I’m a fairly quiet person. I don’t talk a lot.
It isn’t because my brain is empty. It certainly isn’t because sitting back and listening gets you an audience in return. Like any woman, I get ignored and talked over all the time. In fact, I have a three-strikes rule. Interrupt or talk over me three times, and you don’t get to hear what I have to say.
And when I say, “Your loss,” I mean it. That’s because I don’t bother to talk, or write, unless I have something to add. It may not be original. It may not even be right. But it had better supply something that’s missing in the current conversation, or I won’t bother.
You don’t see anything on this blog about the revolution in Egypt. Why? The only thing I had to add was the observation that “Second Amendment remedies” yahoos could learn a thing or two about what was actually required for a revolution. That fit in a Tweet, and it was all I really had to say.
Until now. Because today it was announced that a U.S. reporter was sexually assaulted covering the revolution. And everybody appears to have felt a need to say something about it, even though the vast majority of people have…not just nothing intelligent to say about rape, but a lot of actively stupid, hurtful shit to spew. It’s bad enough that it took a very tiny number of hours for Mary Elizabeth Williams of Salon to have enough material to write “What not to say about Lara Logan“. Some examples:
Perhaps Wilson was going for some postmodern commentary on the media’s obsession with attractive reporters. She did cite in her post how Mofo Politics commented, when Logan was detained in Egypt earlier this month, that “I would totally rape her,” and she noted the New York Post’s chronicling of Logan’s robust sex life. That’s the kindest explanation for a hideously twisted bit of commentary on an assault victim, one that repulsively mingles the woman’s attractiveness and sexual history with a violent crime, and ends with the brutally off-key observation that “nobody’s invincible.”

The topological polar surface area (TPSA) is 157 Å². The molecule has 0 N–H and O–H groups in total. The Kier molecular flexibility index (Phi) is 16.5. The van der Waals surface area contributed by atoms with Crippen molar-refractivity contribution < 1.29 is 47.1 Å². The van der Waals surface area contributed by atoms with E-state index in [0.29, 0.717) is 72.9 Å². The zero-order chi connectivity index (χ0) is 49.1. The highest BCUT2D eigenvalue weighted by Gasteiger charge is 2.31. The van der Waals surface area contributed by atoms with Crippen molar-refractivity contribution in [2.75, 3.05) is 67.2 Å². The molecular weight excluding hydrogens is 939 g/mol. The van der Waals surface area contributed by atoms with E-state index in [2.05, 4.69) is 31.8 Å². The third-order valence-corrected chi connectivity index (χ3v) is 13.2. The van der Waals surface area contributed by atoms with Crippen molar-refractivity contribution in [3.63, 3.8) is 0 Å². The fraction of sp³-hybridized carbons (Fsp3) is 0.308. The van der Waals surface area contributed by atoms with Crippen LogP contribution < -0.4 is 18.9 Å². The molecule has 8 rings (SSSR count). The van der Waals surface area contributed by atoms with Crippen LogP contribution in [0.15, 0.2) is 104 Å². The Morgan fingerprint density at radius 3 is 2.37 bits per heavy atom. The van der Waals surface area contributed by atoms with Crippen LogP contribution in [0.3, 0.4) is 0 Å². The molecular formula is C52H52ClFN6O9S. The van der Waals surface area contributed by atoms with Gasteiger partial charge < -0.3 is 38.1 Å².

Wilson wasn’t the only person out there to be wildly tone-deaf in response, either. When the news broke, Nir Rosen, a fellow at the New York University Center for Law and Security, promptly whined to Twitter, “It’s always wrong, that’s obvious, but I’m rolling my eyes at all the attention she’ll get,” adding, “She’s so bad that I ran out of sympathy for her.” He soon backpedaled, deleting the posts and tweeting, “I apologize and take it back. joking with friends got out of line when i didnt want to back down. forgot twitter is not exactly private.” Apparently he still hasn’t remembered that sexual assault isn’t great joking around material.
What in any of that needed to be said? What in all the crap at Reddit on the topic (At least it wasn’t penetrative rape. She could have dressed differently. The men there are just like that. Hey, look, fap material.) would ever need to be said?
Yeah, whee, I get it. This is the internet. Barriers to communication have never been lower. Everybody can produce content.
You don’t need to have an opinion about everything. You don’t need to show off your ignorance. You don’t need to flaunt your antisocial tendencies. You don’t need to put your id and your words on display where other people have to see them. You don’t need to make this kind of stupid mess.
Yay for the option to get out there and get heard, but there’s a reason it doesn’t come with any requirements for frequency or word count. The option to sit down and shut up is every bit as important.
Do us both a favor and exercise that sometimes, will you? I do.